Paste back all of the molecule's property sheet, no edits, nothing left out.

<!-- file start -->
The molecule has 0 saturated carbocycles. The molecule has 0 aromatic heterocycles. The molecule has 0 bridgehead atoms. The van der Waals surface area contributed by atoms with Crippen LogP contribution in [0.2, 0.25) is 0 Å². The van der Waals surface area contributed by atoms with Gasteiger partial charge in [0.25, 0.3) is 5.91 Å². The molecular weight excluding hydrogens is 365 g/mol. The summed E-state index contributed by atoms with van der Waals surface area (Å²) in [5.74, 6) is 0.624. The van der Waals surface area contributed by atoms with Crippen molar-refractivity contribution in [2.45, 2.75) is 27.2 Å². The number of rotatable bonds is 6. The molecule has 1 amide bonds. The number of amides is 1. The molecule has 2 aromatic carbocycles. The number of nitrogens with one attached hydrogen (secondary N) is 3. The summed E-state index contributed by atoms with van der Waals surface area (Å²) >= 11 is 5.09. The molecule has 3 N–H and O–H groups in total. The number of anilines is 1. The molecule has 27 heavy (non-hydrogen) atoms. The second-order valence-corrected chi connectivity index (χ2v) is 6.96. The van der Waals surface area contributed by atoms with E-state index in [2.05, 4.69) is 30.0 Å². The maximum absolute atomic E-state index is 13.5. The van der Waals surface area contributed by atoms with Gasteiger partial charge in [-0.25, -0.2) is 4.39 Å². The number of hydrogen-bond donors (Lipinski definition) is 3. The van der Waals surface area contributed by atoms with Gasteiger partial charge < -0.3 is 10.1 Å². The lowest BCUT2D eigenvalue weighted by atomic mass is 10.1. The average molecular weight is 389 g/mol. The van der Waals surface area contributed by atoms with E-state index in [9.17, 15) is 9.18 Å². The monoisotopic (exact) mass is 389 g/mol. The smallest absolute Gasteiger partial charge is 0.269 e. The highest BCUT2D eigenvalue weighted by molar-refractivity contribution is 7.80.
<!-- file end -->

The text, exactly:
The molecule has 0 saturated carbocycles. The molecule has 0 aromatic heterocycles. The molecule has 0 bridgehead atoms. The van der Waals surface area contributed by atoms with Crippen LogP contribution in [0.2, 0.25) is 0 Å². The van der Waals surface area contributed by atoms with Gasteiger partial charge in [0.25, 0.3) is 5.91 Å². The molecular weight excluding hydrogens is 365 g/mol. The summed E-state index contributed by atoms with van der Waals surface area (Å²) in [5.74, 6) is 0.624. The van der Waals surface area contributed by atoms with Crippen molar-refractivity contribution in [2.45, 2.75) is 27.2 Å². The number of rotatable bonds is 6. The molecule has 1 amide bonds. The number of amides is 1. The molecule has 2 aromatic carbocycles. The number of nitrogens with one attached hydrogen (secondary N) is 3. The summed E-state index contributed by atoms with van der Waals surface area (Å²) >= 11 is 5.09. The molecule has 3 N–H and O–H groups in total. The number of anilines is 1. The molecule has 27 heavy (non-hydrogen) atoms. The second-order valence-corrected chi connectivity index (χ2v) is 6.96. The van der Waals surface area contributed by atoms with E-state index in [2.05, 4.69) is 30.0 Å². The maximum absolute atomic E-state index is 13.5. The van der Waals surface area contributed by atoms with Gasteiger partial charge in [-0.25, -0.2) is 4.39 Å². The number of hydrogen-bond donors (Lipinski definition) is 3. The van der Waals surface area contributed by atoms with Gasteiger partial charge < -0.3 is 10.1 Å². The lowest BCUT2D eigenvalue weighted by atomic mass is 10.1. The average molecular weight is 389 g/mol. The van der Waals surface area contributed by atoms with E-state index in [9.17, 15) is 9.18 Å². The monoisotopic (exact) mass is 389 g/mol. The smallest absolute Gasteiger partial charge is 0.269 e. The highest BCUT2D eigenvalue weighted by molar-refractivity contribution is 7.80.